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Author Topic: Working the Flight backwards  (Read 130720 times)

Gary LaPook

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Re: Working the Flight backwards
« Reply #135 on: September 15, 2011, 04:09:57 PM »

If she was hearing 7500, which would be a skywave signal, the horizontal polarization component of the downcoming field could dominate, preventing her from getting a null.   She could hear the signal regardless of what sense mode she selected, but would be unable to get a null.  There's a reason why loop direction finder bands were in the low- and medium-frequency regions  -- signals there are vertically polarized, and tend to be that way when received within groundwave range. 

Another possibility is that the signal duration was too short for her to get a null.

Bob

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Ric points out that there was no sense antenna on the plane. Bob, assume that she was within the 40 NM circle where you said she could get ground wave reception, my question is, what would she have heard in her earphones if she had the RDF set to uni-directional and  same question if she switched it to bi-directional?  No signal received?, equal signal all around the dial? one null? two nulls? one strong null and one weak null?

Any ideas?

gl
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Ric Gillespie

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Re: Working the Flight backwards
« Reply #136 on: September 26, 2011, 09:04:50 AM »

The latest propagation analysis for the best chance of Itasca hearing a "Strength 5" signal from NR16020 on 3105 kHz puts the airplane a whole lot farther away than 5 or 40 miles.  At 40 nautical miles there was a 1% chance.  At 60 nm there was a 5% chance.  At 80 nm a 10% chance.  Itasca had the best chance (50%) of hearing a Strength 5 signal if the airplane was between about 150 and 260 nautical miles away. 
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Gary LaPook

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Re: Working the Flight backwards
« Reply #137 on: September 27, 2011, 01:50:20 AM »

The latest propagation analysis for the best chance of Itasca hearing a "Strength 5" signal from NR16020 on 3105 kHz puts the airplane a whole lot farther away than 5 or 40 miles.  At 40 nautical miles there was a 1% chance.  At 60 nm there was a 5% chance.  At 80 nm a 10% chance.  Itasca had the best chance (50%) of hearing a Strength 5 signal if the airplane was between about 150 and 260 nautical miles away.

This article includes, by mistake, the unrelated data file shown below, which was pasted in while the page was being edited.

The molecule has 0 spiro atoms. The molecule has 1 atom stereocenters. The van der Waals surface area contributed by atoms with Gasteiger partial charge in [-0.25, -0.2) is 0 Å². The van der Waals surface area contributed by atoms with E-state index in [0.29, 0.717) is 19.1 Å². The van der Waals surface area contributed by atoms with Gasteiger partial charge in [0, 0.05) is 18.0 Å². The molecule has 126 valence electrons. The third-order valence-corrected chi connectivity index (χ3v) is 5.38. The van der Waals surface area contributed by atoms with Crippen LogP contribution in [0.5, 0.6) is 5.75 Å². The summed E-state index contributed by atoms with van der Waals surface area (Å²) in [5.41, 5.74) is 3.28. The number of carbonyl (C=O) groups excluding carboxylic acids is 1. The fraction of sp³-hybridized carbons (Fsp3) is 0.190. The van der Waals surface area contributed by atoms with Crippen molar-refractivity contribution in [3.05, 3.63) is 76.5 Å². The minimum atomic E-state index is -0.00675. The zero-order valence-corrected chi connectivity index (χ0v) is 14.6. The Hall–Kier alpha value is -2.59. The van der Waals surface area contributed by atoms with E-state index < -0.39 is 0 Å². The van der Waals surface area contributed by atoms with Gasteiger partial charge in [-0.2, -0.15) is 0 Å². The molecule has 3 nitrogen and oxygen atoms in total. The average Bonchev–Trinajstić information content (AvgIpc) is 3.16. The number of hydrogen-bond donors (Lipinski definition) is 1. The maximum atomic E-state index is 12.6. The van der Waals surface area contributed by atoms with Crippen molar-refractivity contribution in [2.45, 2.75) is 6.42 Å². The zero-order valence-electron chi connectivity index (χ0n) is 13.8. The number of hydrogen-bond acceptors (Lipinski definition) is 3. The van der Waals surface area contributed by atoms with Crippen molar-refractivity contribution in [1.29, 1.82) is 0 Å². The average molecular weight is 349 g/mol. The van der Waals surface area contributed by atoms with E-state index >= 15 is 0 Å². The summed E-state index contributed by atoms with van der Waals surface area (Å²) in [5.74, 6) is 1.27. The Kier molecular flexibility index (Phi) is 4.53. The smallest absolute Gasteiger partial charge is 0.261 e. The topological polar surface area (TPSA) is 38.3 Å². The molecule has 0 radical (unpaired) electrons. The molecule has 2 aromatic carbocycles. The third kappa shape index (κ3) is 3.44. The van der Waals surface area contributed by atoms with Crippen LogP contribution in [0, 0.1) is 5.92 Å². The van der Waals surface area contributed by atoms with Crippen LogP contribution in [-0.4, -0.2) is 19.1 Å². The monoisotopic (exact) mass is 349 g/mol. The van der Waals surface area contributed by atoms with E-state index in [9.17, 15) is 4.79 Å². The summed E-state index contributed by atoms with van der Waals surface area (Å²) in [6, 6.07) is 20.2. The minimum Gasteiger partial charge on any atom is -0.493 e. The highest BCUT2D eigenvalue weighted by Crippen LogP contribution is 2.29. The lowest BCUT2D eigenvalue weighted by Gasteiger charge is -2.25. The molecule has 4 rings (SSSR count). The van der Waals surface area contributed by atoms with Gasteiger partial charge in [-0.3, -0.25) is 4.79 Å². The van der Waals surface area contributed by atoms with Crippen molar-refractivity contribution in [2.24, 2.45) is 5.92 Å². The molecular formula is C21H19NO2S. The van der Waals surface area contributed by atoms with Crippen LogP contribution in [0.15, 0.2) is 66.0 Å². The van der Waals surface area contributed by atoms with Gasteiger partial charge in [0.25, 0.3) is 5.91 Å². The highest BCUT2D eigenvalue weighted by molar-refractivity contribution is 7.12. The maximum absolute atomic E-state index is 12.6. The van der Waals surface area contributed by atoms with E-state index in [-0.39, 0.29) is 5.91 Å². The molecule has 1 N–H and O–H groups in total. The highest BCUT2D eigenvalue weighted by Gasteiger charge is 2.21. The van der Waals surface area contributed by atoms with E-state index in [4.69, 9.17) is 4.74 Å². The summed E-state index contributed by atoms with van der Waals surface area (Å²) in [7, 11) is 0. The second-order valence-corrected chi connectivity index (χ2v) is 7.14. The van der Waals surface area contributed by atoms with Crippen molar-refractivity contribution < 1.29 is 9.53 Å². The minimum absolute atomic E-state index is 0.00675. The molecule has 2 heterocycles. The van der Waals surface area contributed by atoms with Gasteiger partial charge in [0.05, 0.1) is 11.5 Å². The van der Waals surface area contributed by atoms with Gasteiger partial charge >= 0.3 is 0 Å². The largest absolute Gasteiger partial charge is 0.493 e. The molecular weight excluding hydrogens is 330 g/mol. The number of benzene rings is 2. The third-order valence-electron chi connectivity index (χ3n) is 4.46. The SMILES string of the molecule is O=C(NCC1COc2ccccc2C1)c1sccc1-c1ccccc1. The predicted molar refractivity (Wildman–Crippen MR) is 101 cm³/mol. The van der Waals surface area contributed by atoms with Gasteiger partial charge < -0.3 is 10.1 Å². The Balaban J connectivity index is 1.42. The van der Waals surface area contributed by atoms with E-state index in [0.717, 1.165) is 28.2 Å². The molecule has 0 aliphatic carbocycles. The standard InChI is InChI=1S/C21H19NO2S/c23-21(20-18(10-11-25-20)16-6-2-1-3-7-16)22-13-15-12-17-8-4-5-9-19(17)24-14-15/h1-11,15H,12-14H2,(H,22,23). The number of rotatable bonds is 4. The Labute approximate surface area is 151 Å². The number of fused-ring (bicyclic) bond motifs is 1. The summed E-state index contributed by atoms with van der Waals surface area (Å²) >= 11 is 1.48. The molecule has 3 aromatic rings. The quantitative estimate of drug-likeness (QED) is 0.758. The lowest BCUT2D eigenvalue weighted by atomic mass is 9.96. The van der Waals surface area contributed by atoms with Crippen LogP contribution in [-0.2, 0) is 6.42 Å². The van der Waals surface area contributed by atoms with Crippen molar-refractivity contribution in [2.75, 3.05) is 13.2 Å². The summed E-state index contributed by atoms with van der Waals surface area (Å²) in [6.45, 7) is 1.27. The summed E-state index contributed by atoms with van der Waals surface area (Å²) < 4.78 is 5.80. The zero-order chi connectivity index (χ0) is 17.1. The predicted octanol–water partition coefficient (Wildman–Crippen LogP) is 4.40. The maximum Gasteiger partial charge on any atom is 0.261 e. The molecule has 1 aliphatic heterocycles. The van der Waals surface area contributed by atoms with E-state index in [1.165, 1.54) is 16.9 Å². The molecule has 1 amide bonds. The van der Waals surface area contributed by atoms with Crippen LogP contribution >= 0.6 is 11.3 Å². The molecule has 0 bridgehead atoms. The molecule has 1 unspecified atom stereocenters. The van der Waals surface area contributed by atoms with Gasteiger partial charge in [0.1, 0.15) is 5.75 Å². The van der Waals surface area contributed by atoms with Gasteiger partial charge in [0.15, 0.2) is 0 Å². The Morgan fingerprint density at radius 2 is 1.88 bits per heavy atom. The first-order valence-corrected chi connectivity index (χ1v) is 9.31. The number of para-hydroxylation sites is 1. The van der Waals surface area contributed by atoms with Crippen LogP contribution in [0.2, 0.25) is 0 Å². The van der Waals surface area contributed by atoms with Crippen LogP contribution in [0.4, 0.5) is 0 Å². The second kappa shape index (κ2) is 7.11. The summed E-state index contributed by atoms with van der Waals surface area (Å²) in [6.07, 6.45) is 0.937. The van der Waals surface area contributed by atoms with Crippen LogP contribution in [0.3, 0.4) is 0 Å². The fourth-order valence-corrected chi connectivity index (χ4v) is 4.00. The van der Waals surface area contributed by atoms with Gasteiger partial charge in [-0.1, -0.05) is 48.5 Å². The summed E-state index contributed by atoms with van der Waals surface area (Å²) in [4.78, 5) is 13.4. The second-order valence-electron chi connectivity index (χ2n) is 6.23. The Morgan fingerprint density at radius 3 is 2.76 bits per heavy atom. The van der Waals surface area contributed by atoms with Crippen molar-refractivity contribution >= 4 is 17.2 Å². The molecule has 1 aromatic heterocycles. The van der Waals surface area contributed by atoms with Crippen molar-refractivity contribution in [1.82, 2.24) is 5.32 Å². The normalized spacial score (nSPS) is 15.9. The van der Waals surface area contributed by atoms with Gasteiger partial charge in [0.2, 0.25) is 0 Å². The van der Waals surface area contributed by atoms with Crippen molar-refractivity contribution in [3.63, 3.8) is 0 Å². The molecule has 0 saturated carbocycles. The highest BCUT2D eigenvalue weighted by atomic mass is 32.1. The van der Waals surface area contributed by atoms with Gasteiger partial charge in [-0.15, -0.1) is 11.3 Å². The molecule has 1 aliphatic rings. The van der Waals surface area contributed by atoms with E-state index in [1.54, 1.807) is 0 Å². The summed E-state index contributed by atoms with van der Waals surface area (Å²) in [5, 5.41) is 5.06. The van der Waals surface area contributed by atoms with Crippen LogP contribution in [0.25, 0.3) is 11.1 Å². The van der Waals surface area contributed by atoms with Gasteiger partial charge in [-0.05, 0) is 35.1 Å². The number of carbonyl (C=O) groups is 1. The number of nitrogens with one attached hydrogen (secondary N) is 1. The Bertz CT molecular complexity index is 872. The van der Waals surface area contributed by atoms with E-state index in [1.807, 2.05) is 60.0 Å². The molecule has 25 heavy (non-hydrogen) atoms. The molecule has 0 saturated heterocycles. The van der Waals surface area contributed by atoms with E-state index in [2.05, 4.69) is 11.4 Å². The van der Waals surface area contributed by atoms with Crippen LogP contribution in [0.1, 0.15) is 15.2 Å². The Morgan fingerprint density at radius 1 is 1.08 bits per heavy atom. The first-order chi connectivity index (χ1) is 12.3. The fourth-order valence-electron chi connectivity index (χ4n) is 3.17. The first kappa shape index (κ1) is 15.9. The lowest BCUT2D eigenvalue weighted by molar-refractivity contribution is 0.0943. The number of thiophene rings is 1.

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Ric,
Bob wrote on the "3105 donut" thread:


"It's possible that there was direct path propagation at short distances, due to excitation of the airframe, but ICEPAC only calculates path loss for an ionospheric path.   However, at 1,000 feet altitude (where Earhart said she was flying then), the horizon distance is about 38 miles.  So outside about 40  miles, there wouldn't be any direct path, and skywave would govern. "

So I was asking him about the operation of the RDF within the 40 miles that he said was possible with the direct wave, a signal that would be much stronger than the "near vertical incidence" skywave signals that create the donut. Those sky waves that create the donut travel at least 400 miles and suffer path losses one hundred times greater, 20 db, than the direct wave traveling only 40 miles. Plus, the signal strength of the signal emitted horizontally was much stronger, about 9 db, than at the takeoff angle of the skywaves that form the donut, according to Varney, so the direct signals would be about 29 db stronger than the skywaves in the donut so should have been easily received.

 So I am still curious what Bob thinks would be heard on the RDF.

gl

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Bob Brandenburg

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Re: Working the Flight backwards
« Reply #138 on: September 27, 2011, 08:46:20 AM »

Gary,

In the scenario you describe, who is listening to what on which RDF?

Bob
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Gary LaPook

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Re: Working the Flight backwards
« Reply #139 on: September 27, 2011, 09:16:42 AM »

Gary,

In the scenario you describe, who is listening to what on which RDF?

Bob
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Earhart is listening on her RDF for the 7500 signal from Itasca.

gl
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